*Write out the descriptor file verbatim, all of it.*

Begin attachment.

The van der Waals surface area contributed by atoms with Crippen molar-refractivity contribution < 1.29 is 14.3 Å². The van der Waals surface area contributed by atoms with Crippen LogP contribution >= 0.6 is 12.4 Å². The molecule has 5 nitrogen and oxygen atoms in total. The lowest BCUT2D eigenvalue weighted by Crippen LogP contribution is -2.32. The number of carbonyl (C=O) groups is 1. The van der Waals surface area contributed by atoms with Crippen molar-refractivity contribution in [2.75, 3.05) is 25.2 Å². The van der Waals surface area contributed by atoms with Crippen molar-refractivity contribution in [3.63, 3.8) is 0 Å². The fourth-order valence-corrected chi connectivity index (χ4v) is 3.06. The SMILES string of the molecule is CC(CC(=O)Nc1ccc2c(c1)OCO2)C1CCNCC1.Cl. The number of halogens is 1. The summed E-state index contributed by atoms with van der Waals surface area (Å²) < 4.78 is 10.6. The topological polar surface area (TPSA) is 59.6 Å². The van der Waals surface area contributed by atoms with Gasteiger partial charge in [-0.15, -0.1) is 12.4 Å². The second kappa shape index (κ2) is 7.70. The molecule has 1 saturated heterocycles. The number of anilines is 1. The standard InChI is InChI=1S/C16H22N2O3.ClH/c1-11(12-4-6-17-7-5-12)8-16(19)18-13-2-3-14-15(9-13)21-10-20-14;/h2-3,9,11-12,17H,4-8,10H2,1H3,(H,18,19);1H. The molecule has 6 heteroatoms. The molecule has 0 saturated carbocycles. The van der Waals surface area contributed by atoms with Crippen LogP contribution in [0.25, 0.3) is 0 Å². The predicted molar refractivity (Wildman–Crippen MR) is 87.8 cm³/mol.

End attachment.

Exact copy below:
The van der Waals surface area contributed by atoms with Crippen molar-refractivity contribution < 1.29 is 14.3 Å². The van der Waals surface area contributed by atoms with Crippen LogP contribution >= 0.6 is 12.4 Å². The molecule has 5 nitrogen and oxygen atoms in total. The lowest BCUT2D eigenvalue weighted by Crippen LogP contribution is -2.32. The number of carbonyl (C=O) groups is 1. The van der Waals surface area contributed by atoms with Crippen molar-refractivity contribution in [2.75, 3.05) is 25.2 Å². The van der Waals surface area contributed by atoms with Crippen molar-refractivity contribution in [3.63, 3.8) is 0 Å². The fourth-order valence-corrected chi connectivity index (χ4v) is 3.06. The SMILES string of the molecule is CC(CC(=O)Nc1ccc2c(c1)OCO2)C1CCNCC1.Cl. The number of halogens is 1. The summed E-state index contributed by atoms with van der Waals surface area (Å²) < 4.78 is 10.6. The topological polar surface area (TPSA) is 59.6 Å². The van der Waals surface area contributed by atoms with Gasteiger partial charge in [-0.15, -0.1) is 12.4 Å². The second kappa shape index (κ2) is 7.70. The molecule has 1 saturated heterocycles. The number of anilines is 1. The standard InChI is InChI=1S/C16H22N2O3.ClH/c1-11(12-4-6-17-7-5-12)8-16(19)18-13-2-3-14-15(9-13)21-10-20-14;/h2-3,9,11-12,17H,4-8,10H2,1H3,(H,18,19);1H. The molecule has 6 heteroatoms. The molecule has 0 saturated carbocycles. The van der Waals surface area contributed by atoms with Crippen LogP contribution in [0.25, 0.3) is 0 Å². The predicted molar refractivity (Wildman–Crippen MR) is 87.8 cm³/mol.